The United States Patent and Trademark Office (USPTO) just published new guidelines advising examiners and the public of the factors for determining whether an invention satisfies the U.S. Supreme Court’s interpretation of patent eligible subject matter under 35 U.S.C. §101 under their Myriad and Prometheus holdings. The guidelines are published here.

The guidelines require examiners to apply the Myriad and Prometheus holdings to any subject matter that could be characterized as a judicial exception to patent-eligibility: a law of nature, a natural principle, a natural phenomena or a natural product. If the claimed subject matter could fall within one of these judicial exceptions, examiners are then instructed to evaluate whether the claimed subject matter is something “significantly different” than the judicial exception. If the claimed subject matter is “significantly different,” it is considered to be patent eligible subject matter under 35 U.S.C. §101.

The guidelines state that claimed subject matter is considered to be “significantly different” if it can be shown that (1) the claim includes elements or steps in addition to the judicial exception that practically apply the judicial exception in a significant way, e.g., by adding significantly more to the judicial exception; and/or (2) the claim includes features or steps that demonstrate that the claimed subject matter is markedly different from what exists in nature (and thus is not a judicial exception).

The guidelines note six factors that would indicate that the claimed subject matter is significantly different from a judicial exception and therefore weighted toward eligibility:

  1. the claim is a product claim reciting something that initially appears to be a natural product, but after analysis is determined to be non-naturally occurring and markedly different in structure from naturally occurring products;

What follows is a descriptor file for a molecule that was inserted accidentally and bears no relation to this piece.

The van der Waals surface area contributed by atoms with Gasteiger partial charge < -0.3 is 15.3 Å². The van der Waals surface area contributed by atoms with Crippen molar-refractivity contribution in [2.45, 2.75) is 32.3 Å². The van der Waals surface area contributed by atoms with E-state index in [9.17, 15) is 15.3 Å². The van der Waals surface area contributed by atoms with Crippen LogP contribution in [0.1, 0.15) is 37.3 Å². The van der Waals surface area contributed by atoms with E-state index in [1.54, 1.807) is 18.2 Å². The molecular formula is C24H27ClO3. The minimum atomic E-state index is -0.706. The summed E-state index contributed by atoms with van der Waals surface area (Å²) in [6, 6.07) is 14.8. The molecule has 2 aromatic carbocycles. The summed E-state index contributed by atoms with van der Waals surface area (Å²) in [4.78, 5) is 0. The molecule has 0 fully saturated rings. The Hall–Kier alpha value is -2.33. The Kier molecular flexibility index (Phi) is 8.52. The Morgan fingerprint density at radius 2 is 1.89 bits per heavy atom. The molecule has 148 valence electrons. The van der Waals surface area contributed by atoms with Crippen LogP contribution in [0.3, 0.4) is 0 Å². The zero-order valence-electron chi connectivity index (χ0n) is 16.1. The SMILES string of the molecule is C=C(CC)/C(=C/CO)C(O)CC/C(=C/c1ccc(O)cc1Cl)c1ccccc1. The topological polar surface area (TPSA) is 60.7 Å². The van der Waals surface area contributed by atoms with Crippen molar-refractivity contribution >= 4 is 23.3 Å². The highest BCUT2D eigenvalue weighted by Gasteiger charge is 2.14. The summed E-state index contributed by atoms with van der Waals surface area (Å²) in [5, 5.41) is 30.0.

2. the claim recites elements/steps in addition to the judicial exception(s) that impose meaningful limits on claim scope, i.e., the elements/steps narrow the scope of the claim so that others are not substantially foreclosed from using the judicial exception;
  3. the claim recites elements/steps in addition to the judicial exception(s) that relate to the judicial exception in a significant way, i.e., the elements/steps are more than nominally, insignificantly, or tangentially related to the judicial exception(s);
  4. the claim recites elements/steps in addition to the judicial exception(s) that do more than describe the judicial exception(s) with general instructions to apply or use the judicial exception(s);
  5. the claim recites elements/steps in addition to the judicial exception(s) that include a particular machine or transformation of a particular article, where the particular machine/transformation implements one or more judicial exception(s) or integrates the judicial exception(s) into a particular practical application; and
  6. the claim recites one or more elements/steps in addition to the judicial exception(s) that add a feature that is more than well-understood, purely conventional or routine in the relevant field.

The guidelines also note six factors that would indicate that the claimed subject matter is not significantly different from a judicial exception and therefore weighted against eligibility:

  1. the claim is a product claim reciting something that appears to be a natural product that is not markedly different in structure from naturally occurring products;
  2. the claim recites elements/steps in addition to the judicial exception(s) at a high level of generality such that substantially all practical applications of the judicial exception(s) are covered;
  3. the claim recites elements/steps in addition to the judicial exception(s) that must be used/taken by others to apply the judicial exception(s);
  4. the claim recites elements/steps in addition to the judicial exception(s) that are well-understood, purely conventional or routine in the relevant field;
  5. the claim recites elements/steps in addition to the judicial exception(s) that are insignificant extra-solution activity, e.g., are merely appended to the judicial exception(s); and
  6. the claim recites elements/steps in addition to the judicial exception(s) that amount to nothing more than a mere field of use.

Finally, the guidelines indicate that if the totality of the relevant factors weigh toward eligibility, the claim qualifies as eligible subject matter. If on the other hand, the factors weigh against eligibility, the claim should be rejected.